Cris Maloney also presented some very strange ideas in the coaching session (not in the above video) which appear to be based on this clause from the Explanation of application:- A stationary player receiving the ball is permitted to face in any direction. They are strange because that clause refers only to a player who is in the act of receiving and controlling the ball. A player in possession who is not in the act of receiving and controlling the ball is subject to a player shall not shield the ball from a legitimate tackle with their stick or any part of their body and must, when in possesion of the ball but not in the act of receiving and controlling, take account of the positioning of opponents to avoid an obstruction offence. The shielding clause applies whether a player who is shielding the ball from an opponent is stationary or is moving at the time. That is something Cris Malone mentioned but did not expand upon when he referred at the beginning of the video clip to players who were moving the ball or moving with the ball.

The only times, other than when receiving and controlling the ball, a player in possession need not be concerned about the positioning of opponents vis a vis the possibility of obstruction is when there is no opponent within playing distance of the ball or no opponent rapidly approaching who will be within playing reach of the ball before it can be put in an open position or when the ball holder is the opponent’s goal side of any opponent, which includes any opponent who is within playing distance of the ball. An opponent who is ‘behind the play’ in this way cannot be bodily obstructed by a player in possession of the ball (but obstruction of a tackler’s stick by fending it off is still a possibility).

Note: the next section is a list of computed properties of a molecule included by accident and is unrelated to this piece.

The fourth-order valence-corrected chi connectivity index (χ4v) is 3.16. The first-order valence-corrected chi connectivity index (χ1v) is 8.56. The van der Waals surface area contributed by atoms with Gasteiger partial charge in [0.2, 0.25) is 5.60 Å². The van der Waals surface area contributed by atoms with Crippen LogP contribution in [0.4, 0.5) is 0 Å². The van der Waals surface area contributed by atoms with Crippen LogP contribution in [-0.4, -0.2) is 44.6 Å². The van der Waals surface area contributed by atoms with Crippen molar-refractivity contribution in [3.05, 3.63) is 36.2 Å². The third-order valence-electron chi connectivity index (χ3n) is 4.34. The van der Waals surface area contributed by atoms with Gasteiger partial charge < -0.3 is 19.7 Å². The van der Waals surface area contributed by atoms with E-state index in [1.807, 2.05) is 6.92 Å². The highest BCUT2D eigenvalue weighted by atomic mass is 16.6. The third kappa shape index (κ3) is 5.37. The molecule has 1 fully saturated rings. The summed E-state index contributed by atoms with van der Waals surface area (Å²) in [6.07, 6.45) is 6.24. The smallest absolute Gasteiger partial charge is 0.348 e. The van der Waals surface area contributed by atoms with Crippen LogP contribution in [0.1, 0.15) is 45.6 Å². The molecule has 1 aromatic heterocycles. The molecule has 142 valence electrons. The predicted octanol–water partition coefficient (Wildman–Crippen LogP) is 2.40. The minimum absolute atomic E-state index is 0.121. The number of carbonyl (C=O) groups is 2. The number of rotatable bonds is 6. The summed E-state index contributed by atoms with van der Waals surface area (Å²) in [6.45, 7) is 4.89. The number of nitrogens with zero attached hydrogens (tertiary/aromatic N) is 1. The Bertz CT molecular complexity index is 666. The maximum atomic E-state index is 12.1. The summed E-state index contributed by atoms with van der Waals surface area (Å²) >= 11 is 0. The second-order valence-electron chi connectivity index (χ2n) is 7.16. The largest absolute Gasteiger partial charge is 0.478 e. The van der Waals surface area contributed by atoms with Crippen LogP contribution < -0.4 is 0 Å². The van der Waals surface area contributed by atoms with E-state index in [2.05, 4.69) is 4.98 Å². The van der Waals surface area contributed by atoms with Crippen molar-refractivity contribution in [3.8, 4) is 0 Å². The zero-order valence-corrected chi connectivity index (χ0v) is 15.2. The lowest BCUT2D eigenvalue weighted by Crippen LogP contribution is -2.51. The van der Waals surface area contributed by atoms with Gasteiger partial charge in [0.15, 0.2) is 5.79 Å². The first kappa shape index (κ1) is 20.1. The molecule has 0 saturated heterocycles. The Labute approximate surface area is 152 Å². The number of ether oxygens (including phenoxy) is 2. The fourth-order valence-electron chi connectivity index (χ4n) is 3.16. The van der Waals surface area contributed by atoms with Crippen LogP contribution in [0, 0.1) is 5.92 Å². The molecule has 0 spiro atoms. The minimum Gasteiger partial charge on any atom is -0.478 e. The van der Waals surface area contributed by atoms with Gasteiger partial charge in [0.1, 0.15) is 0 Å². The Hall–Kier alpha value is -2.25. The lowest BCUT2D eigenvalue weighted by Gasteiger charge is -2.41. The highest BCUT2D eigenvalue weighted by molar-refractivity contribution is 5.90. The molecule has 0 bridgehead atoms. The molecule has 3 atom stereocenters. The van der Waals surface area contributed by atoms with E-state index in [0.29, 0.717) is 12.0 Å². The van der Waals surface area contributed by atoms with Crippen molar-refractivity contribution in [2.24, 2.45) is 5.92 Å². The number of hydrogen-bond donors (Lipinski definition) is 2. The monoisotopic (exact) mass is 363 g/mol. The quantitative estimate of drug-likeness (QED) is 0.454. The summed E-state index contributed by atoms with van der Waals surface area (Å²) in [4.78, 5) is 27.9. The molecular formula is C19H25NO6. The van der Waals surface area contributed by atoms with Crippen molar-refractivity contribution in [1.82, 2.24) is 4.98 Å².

The Obstruction Rule is intended to put pressure on a player in possession of the ball to encourage movement with the ball (dribbling and stick-work) and movement of the ball (passing) – and to discourage physical contact, ball shielding and static ‘play’: it therefore promotes all aspects of skillful play.